As that song progresses, though, things get more suggestive—hinting that the relationship also involves sleeping together: "You can't go to bed without a cup of tea/And maybe that's the reason that you talk in your sleep/And all those conversations are the secrets that I keep/Though it makes no sense to me."
Allusions to physical intimacy like those hardly qualify as raunchy in 2013. Still, it's clear when listening carefully to these songs that romance and sex comingle on the same continuum for One Direction—clean-cut, innocent boy-next-door shtick notwithstanding. "Kiss You," for example, ponders skipping the romance part altogether and just going straight to that physical connection: "Touch/You get this kind of rush/Baby, say yeah, yeah, yeah, yeah, yeah, yeah/If you don't wanna take it slow/And you just wanna take me home/Baby, say yeah, yeah, yeah, yeah, yeah." Meanwhile, "She's Not Afraid" adds, "She likes the way we kiss in the dark."
Which Direction Did You Say We're Going?
Spurlock, of course, doesn't want audiences to spend too much time thinking about how the lads might be sexually capitalizing on their preternaturally godlike influence. Instead, he takes us to their hometowns and delves even further into their backstories.
We meet parents and grandparents, all of whom are equal parts incredulous about and proud of their progeny's remarkable success. We see the bedrooms the boys grew up in. We watch as Harry points toward a wooded area near a secluded river where he says he had his first kiss ("It was pretty steamy," he confesses).
Toward the end of the film, we get to go along with the guys on their camping trip; we hear them ponder how long their good fortune might last and whether they'll still be friends when it's all said and done. Later, one of them calls his mom back in England just as she and his sisters move into a huge house he's purchased for them.
It's pretty sweet (sappy, if you must) stuff, really. Then again, it's also calculated to convince viewers that Harry, Niall, Zayn, Louis and Liam are just normal, wonderful boys who've been magically swept into an extraordinary life—and their normalcy subtly reinforces the film's fantasy that they're somehow attainable for adoring fans.
But like all modern-era pop idols, there's also an inescapable element of edginess crouching under One Direction's appeal. Spurlock deftly reinforces that throughout the film, never in ways that feel overwhelming or absolutely inappropriate, but just enough to inject a bit of PG peril into the proceedings, lest the band come off seeming too sanitized.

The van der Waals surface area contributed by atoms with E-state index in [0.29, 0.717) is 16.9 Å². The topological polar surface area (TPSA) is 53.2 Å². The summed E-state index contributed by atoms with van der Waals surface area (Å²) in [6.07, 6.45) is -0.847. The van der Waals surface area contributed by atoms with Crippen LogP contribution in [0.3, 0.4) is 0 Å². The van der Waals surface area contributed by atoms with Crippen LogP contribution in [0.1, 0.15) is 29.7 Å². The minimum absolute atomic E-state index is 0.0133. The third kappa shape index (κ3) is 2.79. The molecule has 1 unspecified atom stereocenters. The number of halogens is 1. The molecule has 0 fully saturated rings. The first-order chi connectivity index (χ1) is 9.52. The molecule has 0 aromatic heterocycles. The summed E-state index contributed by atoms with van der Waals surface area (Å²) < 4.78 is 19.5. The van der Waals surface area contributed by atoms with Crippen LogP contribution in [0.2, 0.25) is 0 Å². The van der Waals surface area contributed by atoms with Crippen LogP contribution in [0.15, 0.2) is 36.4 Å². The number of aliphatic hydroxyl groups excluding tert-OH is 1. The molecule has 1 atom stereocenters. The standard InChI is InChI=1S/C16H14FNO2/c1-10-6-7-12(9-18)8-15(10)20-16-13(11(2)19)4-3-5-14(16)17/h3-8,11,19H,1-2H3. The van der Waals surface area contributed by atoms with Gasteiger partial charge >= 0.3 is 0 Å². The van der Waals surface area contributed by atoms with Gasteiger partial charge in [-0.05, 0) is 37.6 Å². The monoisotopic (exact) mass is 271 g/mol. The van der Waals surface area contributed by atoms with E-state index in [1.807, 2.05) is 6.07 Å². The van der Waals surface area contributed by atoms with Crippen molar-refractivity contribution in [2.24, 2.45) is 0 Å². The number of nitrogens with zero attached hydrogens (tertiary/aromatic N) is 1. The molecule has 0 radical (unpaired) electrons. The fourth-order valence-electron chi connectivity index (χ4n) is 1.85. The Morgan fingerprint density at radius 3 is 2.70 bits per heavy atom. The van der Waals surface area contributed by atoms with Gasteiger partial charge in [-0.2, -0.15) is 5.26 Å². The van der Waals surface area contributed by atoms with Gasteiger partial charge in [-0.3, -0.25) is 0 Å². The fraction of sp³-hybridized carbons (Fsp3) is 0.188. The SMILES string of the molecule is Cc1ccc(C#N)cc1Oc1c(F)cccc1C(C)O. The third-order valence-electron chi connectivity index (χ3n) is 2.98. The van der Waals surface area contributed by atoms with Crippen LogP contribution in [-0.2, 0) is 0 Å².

There are loads of dressing room shots of the guys without shirts, for instance, scenes that always elicited excited shrieking verbal approval from my audience mates. Onstage at one concert, the lads "depants" Harry, revealing his boxers. And when a woman in a vehicle travelling in front of the group's motorcade pops out of a sunroof sans top (we glimpse her bare back), one of the guys quips sarcastically, "Little rebel, that one."
Underscoring that edginess is a bit of profanity (which the MPAA says is the reason the movie got a PG rating), including "bloody," at least three uses of "a‑‑," one of "p‑‑‑," five or six misuses of God's name and one of Jesus', and a song that repeatedly includes the phrase "give a d‑‑n."
Taking the Lads Home
There's a fair bit of irony involved in Morgan Spurlock directing One Direction: This Is Us, of course. Spurlock began his career with a sensational takedown of the fast-food business in Super Size Me, becoming a fast-food marketer's worst nightmare.
But even documentary directors obsessed with the follies of food have to eat, it would seem, and Spurlock has now assumed the very marketing role he once so thoroughly eviscerated. His job in this film? To make a band that so many girls have already fully embraced seem even more lovable and worthy of affection—a job he accomplishes here with panache and aplomb. Indeed, even if you hate boy bands and disdain the way One Direction was manufactured out of reality TV thin air by Simon Cowell, it's hard not to like these five fun-loving guys from across the pond by the time the film's antics-filled credits roll.
Still, if Spurlock's job is to make this group look as good as possible, ours is to look even more closely at the messages being delivered in this seemingly harmless, feel-good package. And as winsome as these five "normal" guys are here, the worldview that's being peddled is one that parents might want to think more than once about before inviting their kids to take it home. Because just as we've seen with Justin and Miley, the direction these affable young stars are heading may not be the path you want your family to travel.